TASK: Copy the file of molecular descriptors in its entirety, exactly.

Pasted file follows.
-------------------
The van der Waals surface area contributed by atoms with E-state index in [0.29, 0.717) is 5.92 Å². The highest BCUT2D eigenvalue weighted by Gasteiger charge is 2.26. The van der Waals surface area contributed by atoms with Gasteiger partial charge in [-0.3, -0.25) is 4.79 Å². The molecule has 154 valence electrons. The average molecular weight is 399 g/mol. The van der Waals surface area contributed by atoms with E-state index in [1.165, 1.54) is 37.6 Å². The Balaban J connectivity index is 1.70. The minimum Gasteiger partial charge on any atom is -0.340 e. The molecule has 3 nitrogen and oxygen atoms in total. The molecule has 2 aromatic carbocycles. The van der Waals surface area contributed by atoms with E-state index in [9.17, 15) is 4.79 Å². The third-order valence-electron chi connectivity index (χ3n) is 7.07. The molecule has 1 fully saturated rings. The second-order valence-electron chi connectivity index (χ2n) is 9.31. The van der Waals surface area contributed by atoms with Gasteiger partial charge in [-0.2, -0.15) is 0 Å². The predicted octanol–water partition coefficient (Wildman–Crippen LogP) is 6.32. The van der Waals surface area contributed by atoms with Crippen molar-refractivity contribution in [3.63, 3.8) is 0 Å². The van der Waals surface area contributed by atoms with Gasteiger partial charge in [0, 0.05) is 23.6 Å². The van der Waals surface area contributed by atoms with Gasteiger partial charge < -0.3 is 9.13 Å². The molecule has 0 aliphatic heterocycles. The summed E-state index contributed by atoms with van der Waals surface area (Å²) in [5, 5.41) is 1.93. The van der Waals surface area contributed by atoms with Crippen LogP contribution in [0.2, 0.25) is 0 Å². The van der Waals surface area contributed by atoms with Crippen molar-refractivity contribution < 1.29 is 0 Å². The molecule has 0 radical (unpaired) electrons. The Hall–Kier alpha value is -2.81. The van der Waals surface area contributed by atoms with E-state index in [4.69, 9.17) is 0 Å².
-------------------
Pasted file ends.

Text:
The van der Waals surface area contributed by atoms with E-state index in [0.29, 0.717) is 5.92 Å². The highest BCUT2D eigenvalue weighted by Gasteiger charge is 2.26. The van der Waals surface area contributed by atoms with Gasteiger partial charge in [-0.3, -0.25) is 4.79 Å². The molecule has 154 valence electrons. The average molecular weight is 399 g/mol. The van der Waals surface area contributed by atoms with E-state index in [1.165, 1.54) is 37.6 Å². The Balaban J connectivity index is 1.70. The minimum Gasteiger partial charge on any atom is -0.340 e. The molecule has 3 nitrogen and oxygen atoms in total. The molecule has 2 aromatic carbocycles. The van der Waals surface area contributed by atoms with E-state index in [9.17, 15) is 4.79 Å². The third-order valence-electron chi connectivity index (χ3n) is 7.07. The molecule has 1 fully saturated rings. The second-order valence-electron chi connectivity index (χ2n) is 9.31. The van der Waals surface area contributed by atoms with Gasteiger partial charge in [-0.2, -0.15) is 0 Å². The predicted octanol–water partition coefficient (Wildman–Crippen LogP) is 6.32. The van der Waals surface area contributed by atoms with Crippen molar-refractivity contribution in [3.63, 3.8) is 0 Å². The van der Waals surface area contributed by atoms with Gasteiger partial charge in [0, 0.05) is 23.6 Å². The van der Waals surface area contributed by atoms with Gasteiger partial charge < -0.3 is 9.13 Å². The molecule has 0 aliphatic heterocycles. The summed E-state index contributed by atoms with van der Waals surface area (Å²) in [5, 5.41) is 1.93. The van der Waals surface area contributed by atoms with Crippen LogP contribution in [0.2, 0.25) is 0 Å². The van der Waals surface area contributed by atoms with Crippen molar-refractivity contribution < 1.29 is 0 Å². The molecule has 0 radical (unpaired) electrons. The Hall–Kier alpha value is -2.81. The van der Waals surface area contributed by atoms with E-state index in [4.69, 9.17) is 0 Å².